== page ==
Three years ago today something happened in Dallas that changed my life forever. Well, more specifically three years ago yesterday. Phil Dieke brought a group of us through an alleyway on a Thursday night to see a new thing that was going to open the next day. He unlocked the door of an unassuming storefront and let us look around. I was immediately captured by the space, my head filled with the possibilities of what this could be. I knew I wanted to be a part of it. And that was the first day I stepped into Union.
In the 2.5 years that Union existed while I was in seminary, I spent almost every day there. To start it was merely a place I came because it was impossible for me to get work done in my apartment. It was a friendly place that did good in the community and that’s what I needed at the time. I can still point to the exact location that I wrote most of my papers my first year. It was a place that was calming, a place for people to gather, a place with all the caffeine that I could ever need or want. I should have put product placement on my M.Div for Union Coffee.
And then something amazing happened. Kuneo happened. I started attending Kuneo in August of 2013 because I was bored on a Tuesday night and ended up at Union because of course I did. That night I shared a table with Travis Brown, who’s been one of my best friends ever since. I experienced a worship community that I immediately wanted to be a part of and not two weeks later I was playing banjo with a group of quasi-strangers that became my family as we led worship for the first time as The Misfit Whatevers.
Union taught me so much in the time I spent there. It was integral to my development as a minister and I wouldn’t be who I am now without Union. It gave me a community, it gave me friendship, it gave me a mentor in Mike Baughman who tried to make me the best I can be and helped teach me the lessons that I needed, even when they were hard.
Union taught me how much I love stories. Through hosting and participating in The Naked Stage I learned what a powerful connection sharing a story creates in a room. Being willing to share what you have experienced, what scares you, what inspires you, changes how we see one another and brings a community closer together
Union taught me that everything can be sacred. Kuneo builds worship services out of music that you wouldn’t expect to find in a church and yet some of the holiest moments have been brought forth by Foo Fighters songs or Sufjan Stevens ballads. We planted seeds so that when a song comes on the radio, maybe people would think about things differently. Union taught me to engage with culture and not be ashamed to do so because to ignore it is to deprive yourself of the words that may make a difference in the lives of people who need it.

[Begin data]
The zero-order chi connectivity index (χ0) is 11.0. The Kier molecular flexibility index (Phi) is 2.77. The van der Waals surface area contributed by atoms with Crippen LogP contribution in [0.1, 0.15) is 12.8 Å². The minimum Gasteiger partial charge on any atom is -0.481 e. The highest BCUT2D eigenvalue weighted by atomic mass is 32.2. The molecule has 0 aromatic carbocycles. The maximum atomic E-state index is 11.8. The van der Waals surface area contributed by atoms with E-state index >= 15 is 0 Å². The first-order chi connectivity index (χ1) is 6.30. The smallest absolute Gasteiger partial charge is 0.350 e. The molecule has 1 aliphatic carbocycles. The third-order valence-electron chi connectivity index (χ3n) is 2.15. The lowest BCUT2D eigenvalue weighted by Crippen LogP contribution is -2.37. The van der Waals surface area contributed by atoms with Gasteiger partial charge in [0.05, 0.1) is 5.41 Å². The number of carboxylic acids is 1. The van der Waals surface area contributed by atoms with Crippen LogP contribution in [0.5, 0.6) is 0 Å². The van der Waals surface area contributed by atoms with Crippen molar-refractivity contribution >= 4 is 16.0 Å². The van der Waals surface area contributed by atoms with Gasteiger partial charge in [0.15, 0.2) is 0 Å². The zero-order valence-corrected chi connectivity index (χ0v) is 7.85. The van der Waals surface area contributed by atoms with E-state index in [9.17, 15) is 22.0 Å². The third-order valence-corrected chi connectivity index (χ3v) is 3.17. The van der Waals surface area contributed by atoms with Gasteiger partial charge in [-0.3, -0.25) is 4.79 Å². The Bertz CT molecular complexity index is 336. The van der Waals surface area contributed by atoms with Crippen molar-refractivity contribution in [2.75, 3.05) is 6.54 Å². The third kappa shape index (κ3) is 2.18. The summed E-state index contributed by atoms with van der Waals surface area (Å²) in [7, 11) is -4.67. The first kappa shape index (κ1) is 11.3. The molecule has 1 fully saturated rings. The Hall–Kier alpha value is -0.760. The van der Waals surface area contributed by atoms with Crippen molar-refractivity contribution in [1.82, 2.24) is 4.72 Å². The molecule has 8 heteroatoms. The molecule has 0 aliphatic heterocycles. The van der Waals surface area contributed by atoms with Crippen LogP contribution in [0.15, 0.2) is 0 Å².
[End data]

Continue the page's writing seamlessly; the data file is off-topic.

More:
Union taught me about the value of showing up. When we started Studio, our second worship gathering, we reached out into the theater and performing communities in Dallas. Part of that was getting people together to go to shows that people in the community were involved in. I’ll never forget seeing a now-friend’s eyes light up when he saw that a group of people from a church gathering he had been to once came out to see him do what he loved. Union is all about community, about being there for one another for (as the membership vows claim explicitly) “having each other’s asses.” To be a part of the community means investing in what we love together.
Union taught me that sometimes theology isn’t about the answer. It’s about cultivating a process by which everyone can be heard, where we can wrestle with messy issues and come out more informed but still on opposite sides. Union taught me that as a preacher sometimes you can have a thoughtful, well-researched sermon and people will disagree with it and you have to learn how to deal with that. Sometimes you have to deal with it in real-time and not get thrown off your game. After preaching at Kuneo where feedback is both immediate and encouraged I am unafraid of any other speaking scenario ever. Bring it. Try me.
Union also taught me that sometimes theology is absolutely about the answer, that there are things happening in the world that the church needs to address and take a stand on. There are times in which the church cannot afford to be silent because our voice is powerful beyond measure.
Union taught me to do things differently and to be a little less afraid of failure. I learned that it was okay to see a new way of doing things and then actively pursuing that goal. And if there’s anything Mike tried to teach me (and I’m sure that I’m still trying to internalize) is that failing isn’t always reflective on my value as a person or a minister. It is a means by which we learn, we grow, and we get new ideas. I learned to fall in love with ideas so that you feel a need to bring them to life, but not to resent if no one else loves it like you do. To be afraid of failing is to stay safe forever and nothing about innovation nor Christianity is supposed to be safe.
Above all, among the many lessons I’m sure I’m forgetting to enumerate, Union taught me exactly how powerful the message of the Gospel is. It is compelling. I watched time after time as people who didn’t know that they were even in a church listened in on a sermon and wanted to be a part of our conversation. I watched the story of our faith be presented in ways that I wouldn’t have dreamed of to people who weren’t ready for it and it changed the lives of people in that room. I watched people who had been told that the church had no place for them learn that wasn’t true. I watched people learn that they had a home, a place where they belonged. I watched something in the soul of Dallas awaken again.
Happy birthday, Union. Here’s to many more years of lessons that you can teach.
“Know you’re not alone. I’m going to make this place your home.”